Democratic U.S. Rep. Suzan DelBene faces six challengers in the race to represent District 1 in Congress for the next two years.

District 1 includes areas of Whatcom, Skagit, Snohomish and King counties. DelBene, of Kirkland, has served eight years in the position.

DelBene is the only candidate who described the COVID-19 pandemic as the greatest challenge for the winner of the race come the General Election in November.

“The biggest issue facing our country is the impact of the COVID-19 pandemic on our economy and health care system, and the disproportionate impacts it has had on communities of color,” DelBene said in a written statement provided to the Skagit Valley Herald. “We must ensure our families, workers, small businesses and frontline responders have the resources they need to endure the public health crisis.”

The four candidates challenging DelBene who responded to the Skagit Valley Herald come from diverse backgrounds and hail from Redmond, Snohomish and Bellingham. For each, a win in November would mean their first time being elected to a government office.

Derek Chartrand, of Redmond, is a Republican running on a platform to call for term limits and interrupt the “career politician” system.

“Politicians should work for and be accountable to YOU, the voter,” Chartrand said.

He said he has pledged to serve no more than eight years if elected in an effort to make way for “fresh blood” and new ideas to cycle into Congress.

The other candidates — Steven Skelton of Snohomish, Matthew Heines of Redmond and Justin Smoak of Bellingham — share a disdain for the party divide in Congress and Washington state’s communities. One is Libertarian and the others independent.

Skelton, a Libertarian, said while Democrats and Republicans argue repeatedly over what is best for the masses, he doesn’t believe it’s the government’s role to determine what’s best for someone else’s life, and that he wouldn’t be restricted to voting based on party values.

“I’m the candidate dedicated to defending all of your freedoms all of the time,” he said. “I’m the only candidate not beholden to the party machinery.”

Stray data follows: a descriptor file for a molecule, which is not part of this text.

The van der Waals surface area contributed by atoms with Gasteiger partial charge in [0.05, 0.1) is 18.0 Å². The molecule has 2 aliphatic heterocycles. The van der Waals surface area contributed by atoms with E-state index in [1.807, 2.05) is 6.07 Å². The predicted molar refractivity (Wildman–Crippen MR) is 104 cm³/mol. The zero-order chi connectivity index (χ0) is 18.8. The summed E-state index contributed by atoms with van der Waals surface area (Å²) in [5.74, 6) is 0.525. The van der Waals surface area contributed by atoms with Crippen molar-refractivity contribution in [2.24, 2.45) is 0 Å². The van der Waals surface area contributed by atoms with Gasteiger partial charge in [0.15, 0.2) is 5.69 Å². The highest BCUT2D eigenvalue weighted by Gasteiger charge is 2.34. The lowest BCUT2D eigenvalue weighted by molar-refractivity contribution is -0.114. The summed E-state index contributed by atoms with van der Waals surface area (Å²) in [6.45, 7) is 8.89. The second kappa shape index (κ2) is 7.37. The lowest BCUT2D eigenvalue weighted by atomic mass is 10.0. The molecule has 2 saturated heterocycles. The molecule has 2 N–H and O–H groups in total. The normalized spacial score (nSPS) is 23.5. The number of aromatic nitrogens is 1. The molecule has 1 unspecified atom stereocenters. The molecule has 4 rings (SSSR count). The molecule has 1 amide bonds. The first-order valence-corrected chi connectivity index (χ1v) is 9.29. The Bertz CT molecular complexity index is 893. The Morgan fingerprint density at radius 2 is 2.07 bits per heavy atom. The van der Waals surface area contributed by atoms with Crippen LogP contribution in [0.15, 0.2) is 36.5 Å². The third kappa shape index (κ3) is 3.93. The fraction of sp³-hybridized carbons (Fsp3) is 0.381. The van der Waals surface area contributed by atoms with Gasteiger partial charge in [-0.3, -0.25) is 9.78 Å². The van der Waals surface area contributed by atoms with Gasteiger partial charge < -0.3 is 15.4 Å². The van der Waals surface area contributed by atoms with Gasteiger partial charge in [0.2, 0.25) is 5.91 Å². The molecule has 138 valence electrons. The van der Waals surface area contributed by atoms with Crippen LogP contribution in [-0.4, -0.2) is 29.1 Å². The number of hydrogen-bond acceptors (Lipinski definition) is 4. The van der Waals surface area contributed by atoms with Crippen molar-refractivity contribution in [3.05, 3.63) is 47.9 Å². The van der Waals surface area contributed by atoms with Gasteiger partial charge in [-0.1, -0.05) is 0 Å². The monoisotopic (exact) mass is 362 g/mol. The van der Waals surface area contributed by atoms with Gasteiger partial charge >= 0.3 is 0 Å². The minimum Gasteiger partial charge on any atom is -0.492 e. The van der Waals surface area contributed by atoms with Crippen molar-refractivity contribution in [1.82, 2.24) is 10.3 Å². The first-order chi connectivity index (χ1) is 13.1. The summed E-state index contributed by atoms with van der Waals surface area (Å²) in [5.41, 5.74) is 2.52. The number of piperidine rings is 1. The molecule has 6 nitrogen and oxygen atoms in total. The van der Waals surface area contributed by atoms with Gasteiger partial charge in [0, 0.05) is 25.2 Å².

Heines shared a similar sentiment.

“As an independent, I don’t have to toe any party line. I can make the best deals for the State of Washington,” he said.

Heines also stated his background — including experience with childhood poverty, military service, international travel and as a teacher — makes him well positioned to understand and fight for the people.

Smoak said getting independents into office is past due.

“There have only been three independents with no previous party affiliation elected to the House of Representatives since 1949. Should I be elected, the message that Washington state and America are tired of business as usual would be sent loud and clear,” he said. “The one thing that still unites our divided country is our collective lack of faith in the federal legislative branch to look out for ordinary citizens.”

DelBene, meanwhile, said she has shown she can work across the Democrat-Republican divide.

“I have a proven track record of getting beyond the partisan bickering and successfully working on issues ... such as addressing the public health crisis,” she said.

Candidate Robert Dean Mair did not respond to email or phone requests from the Skagit Valley Herald and candidate Jeffrey Beeler did not provide contact information when he filed for candidacy.

* See the candidates' full questionnaires.

— Reporter Kimberly Cauvel: 360-416-2199,, Twitter: @Kimberly_SVH,

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